The Story Behind...with John Gilfoyle

3rd March 2020

We always delight in learning the incredible stories behind the books our customers make- the how and the why. In this new series, we meet customers with a story to tell. We spoke with long-term Bob Books user John about his book 'Alaska' documenting a trip to Brooks Falls where bears salmon fish in an extraordinary annual tradition.  

Can you tell us the story behind 'Alaska", when did you first get inspired to document this spectacle?

In 2009 I read a short article about Sir David Attenborough watching bears catching salmon at a place called Brooks Falls which was an annual event. After that I had  thought often about visiting the area, Katmai National Park in Alaska,  so we decided to build a holiday around the date when the salmon would run the falls. The event always happens around the middle of July and there are limitations to how many people can go to the Island and even fewer bunks to stay overnight. We therefore had to book the trip well over a year in advance and  we also included a small boat adventure trip down the Inner Passage of Alaska and various other places between the cruise and Brooks Falls around Alaska. It was one of the most amazing places I have ever been to- being so close to such dangerous wild animals and watching the spectacle. I love nature and wild life and this is one of the wildest places I have ever been.

What was it like being so close to the bears, I imagine it was adrenaline inducing but also quite surreal...

To give you a feel for the visit….when you first arrive on the Island you are given a 20 minute lecture on how to conduct yourself as you move around the area. The camp area is close to where you land and the falls are on a nearby island, a miles walk away. There are bears  all over the area, not just on the falls. Firstly you walk over a floating bridge (which is removed in winter) and then the long walk along a 2m wide track to the falls and all the way you are told to call out “Hey Bear” to ensure they aren't taken by surprise. You are alone- no bear spray and no guns. There are wardens at key points but most of the time you are alone or tagged onto another small group or couple. When you get to the falls you book a time slot at the main viewing platform. One morning, halfway across the bridge, a bear popped its head up and sneezed, at which point I quickened my pace (but under no circumstances can you run!) Once I was over the bridge it was about a 35 min walk to the falls, I shouted out the whole way. I noticed 4 people further up the track who had suddenly stopped and I caught up with them, there was a bear walking down the track towards us and none of our shouting stopped it. So we grouped together and stepped off the track into the grass at the side to allow the fully grown bear to walk slowly past us. He was about 4 meters from us, and gave us a glance as he walked on. Fortunately there is enough food available so they don’t bother with humans (we were told) but it was frightening to come so close especially when none of us were guides or experts, but as we are reminded all the time - this is their home and we are just visiting.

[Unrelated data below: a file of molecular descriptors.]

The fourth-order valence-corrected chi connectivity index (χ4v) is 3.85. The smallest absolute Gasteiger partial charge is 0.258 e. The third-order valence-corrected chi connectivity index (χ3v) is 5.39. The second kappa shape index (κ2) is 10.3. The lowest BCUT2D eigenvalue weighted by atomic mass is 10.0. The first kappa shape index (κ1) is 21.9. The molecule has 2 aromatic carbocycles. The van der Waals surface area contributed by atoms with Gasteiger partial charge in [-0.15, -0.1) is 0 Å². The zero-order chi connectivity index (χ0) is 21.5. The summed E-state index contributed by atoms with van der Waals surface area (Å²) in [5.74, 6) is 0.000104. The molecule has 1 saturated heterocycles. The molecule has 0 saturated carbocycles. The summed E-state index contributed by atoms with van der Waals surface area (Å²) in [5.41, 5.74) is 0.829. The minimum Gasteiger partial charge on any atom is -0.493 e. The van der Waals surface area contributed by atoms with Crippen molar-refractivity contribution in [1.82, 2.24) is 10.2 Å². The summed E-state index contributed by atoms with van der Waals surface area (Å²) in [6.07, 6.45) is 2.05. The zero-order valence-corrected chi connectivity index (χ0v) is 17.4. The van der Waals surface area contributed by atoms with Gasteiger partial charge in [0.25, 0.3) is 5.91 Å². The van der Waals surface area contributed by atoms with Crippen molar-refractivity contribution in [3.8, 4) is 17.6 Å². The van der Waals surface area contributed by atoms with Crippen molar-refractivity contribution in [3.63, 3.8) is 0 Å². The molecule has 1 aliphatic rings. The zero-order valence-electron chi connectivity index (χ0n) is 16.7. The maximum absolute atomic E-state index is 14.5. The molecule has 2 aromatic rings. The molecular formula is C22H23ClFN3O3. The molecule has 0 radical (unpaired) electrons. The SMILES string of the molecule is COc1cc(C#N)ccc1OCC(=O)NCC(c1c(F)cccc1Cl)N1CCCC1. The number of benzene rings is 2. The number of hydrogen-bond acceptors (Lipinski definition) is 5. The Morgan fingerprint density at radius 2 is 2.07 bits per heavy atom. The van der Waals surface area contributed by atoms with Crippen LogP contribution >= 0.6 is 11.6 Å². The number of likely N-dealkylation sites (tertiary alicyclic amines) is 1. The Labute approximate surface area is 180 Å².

We learnt all sorts about bears …the way they live, the family structure and where they can fish dependent on age, how the young can be killed by seniors if they get too close and steal their fish. This is their place, they even walk round the camp so you have to be on guard the whole time you are there.

Were there any challenges you faced in the process of making this photo book?

When you have limited time in a place, you want to take as many images as you can and make sure you don’t miss anything- without time to review the pictures, you just have to trust you get them right. I think I took about 2500 images at Brooks falls over an afternoon and morning. As Brooks was at the end of our trip you forget everything you did when you first started the adventure. In total I took about 8000 images over the month we were there so it was a big job sorting through them but equally very exciting as you are constantly reminded of small things you had forgotten. I would also notice things in pictures when it was enlarged on my computer screen that I had missed at the time of taking it. It was such a joy putting together all the books but Brooks Falls is special to me because of the place and the spectacle. Although I have been on many safaris this was something very different, maybe because I was treading in the same footprints of Sir David who I admire so greatly.

Why was a photobook the right medium for this project?

In the first instance the book was intended solely for me, my record of what I had seen and the fruits of my efforts and work. But it has since become a book to show those who aren’t as fortunate as I to be able to visit such a place and experience life like that. My friends think all 3 books are great but none of them have said that they fancy the adventure themselves (!), preferring to see bears at a distance. It sits along with my other photo books and I'm proud of what I have produced as an amateur photographer.

Any plans to make another book?

We just returned yesterday from a visit to Panama and Costa Rica so I will make a start on my next book soon..!

Inspired by John's story? Make your own book now and tell your story.